Clear communication of the long-term objectives of reform and inclusive, consultative processes pay dividends over time. Effective communication with stakeholders involves listening to their concerns and may result in some modification of reform proposals. Institutions that facilitate such communication processes can improve the quality of reform proposals, as well as prospects for their adoption. Inclusive, consultative policy processes are no guarantee against conflict, but they seem to contribute to greater trust among the parties involved. Here, too, basic institutional work may be needed to shore up the policy process, since those whom inclusive policies seek to help may, ex ante, be more difficult to reach via communications and consultation processes. They are likely to be less well-resourced, less informed and less organised, and in many cases they may already feel alienated from established institutions.
An evidence-based and analytically sound case for reform serves both to improve the quality of policy and to enhance prospects for reform adoption. It is particularly important to identify
strategies for making growth inclusive rather than pursuing inclusion at the expense of growth:
this will greatly soften the distributional conflicts involved.
Strong leadership – whether by an individual or an institution charged with carrying out a reform – plays a major role as a steward of change. However, this should not be read as endorsing a top-down approach or a preference for unilateral action. The experience of several countries suggests that successful leadership is often about winning consent rather than overcoming opposition or securing compliance.
Pilot programmes and experimentation can be encouraged where best practice is not clear, and/or where learning is required. Pilot programmes and innovations tried in one place in government (e.g. in a particular ministry or agency, at a sub-national level of government) can help to identify the pros and cons of different approaches, revealing useful practices that can be scaled up and institutionalised.
More haste can make for less speed. Inclusive policy processes can take time, and policy makers may fear that the emphasis on inclusive and consultative processes will delay – or even block – urgent reforms. However, OECD work on reforms in pensions, labour markets and product markets suggests that successful structural reforms take time, and many of the least successful reform attempts under study failed in part because they were undertaken in haste. In a number of cases the rush to act led to erroneous decisions, based on in adequate information, or strengthened opposition to reform because important affected groups were left out of the process (Tompson, 2009). In the long run, inclusiveness may avoid the delays, setbacks and errors that may emerge from closed decision-making processes.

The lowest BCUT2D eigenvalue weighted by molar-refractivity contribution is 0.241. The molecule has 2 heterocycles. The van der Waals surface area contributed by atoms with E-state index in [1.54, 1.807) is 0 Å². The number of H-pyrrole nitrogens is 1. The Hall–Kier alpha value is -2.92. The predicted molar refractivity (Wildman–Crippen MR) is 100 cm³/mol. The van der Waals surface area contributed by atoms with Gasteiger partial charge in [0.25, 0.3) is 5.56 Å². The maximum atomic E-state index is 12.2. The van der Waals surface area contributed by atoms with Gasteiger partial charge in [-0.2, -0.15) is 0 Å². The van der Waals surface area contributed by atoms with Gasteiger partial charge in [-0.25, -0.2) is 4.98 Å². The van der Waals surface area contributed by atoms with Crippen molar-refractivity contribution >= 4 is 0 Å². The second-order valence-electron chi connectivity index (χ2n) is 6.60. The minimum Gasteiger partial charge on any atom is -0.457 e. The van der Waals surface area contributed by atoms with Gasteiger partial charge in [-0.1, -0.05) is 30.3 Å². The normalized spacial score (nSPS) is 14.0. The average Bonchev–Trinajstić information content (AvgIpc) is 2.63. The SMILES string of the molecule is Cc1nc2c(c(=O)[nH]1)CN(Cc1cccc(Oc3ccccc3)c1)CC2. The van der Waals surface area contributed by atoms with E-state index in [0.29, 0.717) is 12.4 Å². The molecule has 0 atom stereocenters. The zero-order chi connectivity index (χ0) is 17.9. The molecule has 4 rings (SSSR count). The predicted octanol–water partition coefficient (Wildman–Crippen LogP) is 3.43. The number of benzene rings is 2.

Keeping actors on board over time is critical. The emphasis on avoiding haste stands in contrast to arguments that have long been advanced about the need for reformers to move fast, at times masking their intentions, in an effort to advance reforms before reform opponents can react.66 However, such strategies typically prevail when reforms are adopted in crisis conditions and when they bear fruit quickly, as for example, when a stabilisation policy is imposed in the face of hyperinflation and rapidly restores macroeconomic balance. Structural reforms rarely bear fruit so quickly, and the evidence presented in Tompson (2009) and OECD (2010b) across a wide range of policy sectors suggests that sustained engagement with stakeholders, via inclusive policy making, is often critical to sustaining structural reforms that may need time to mature.
Political strategies are not the only source of change. Economic, social and demographic changes may themselves lead to changes in the distribution of voice and preferences across society, empowering previously marginalised groups. Over time, they are able to make better use of existing institutions as well as to shape new ones. This has been the experience, to a greater or lesser extent, of many countries with respect to women or the growing economic and social clout of immigrants or other minorities. However, the process is not automatic: these underlying changes in the socio-economic landscape may create conditions more favourable to inclusive reforms, but someone still has to make those reforms happen.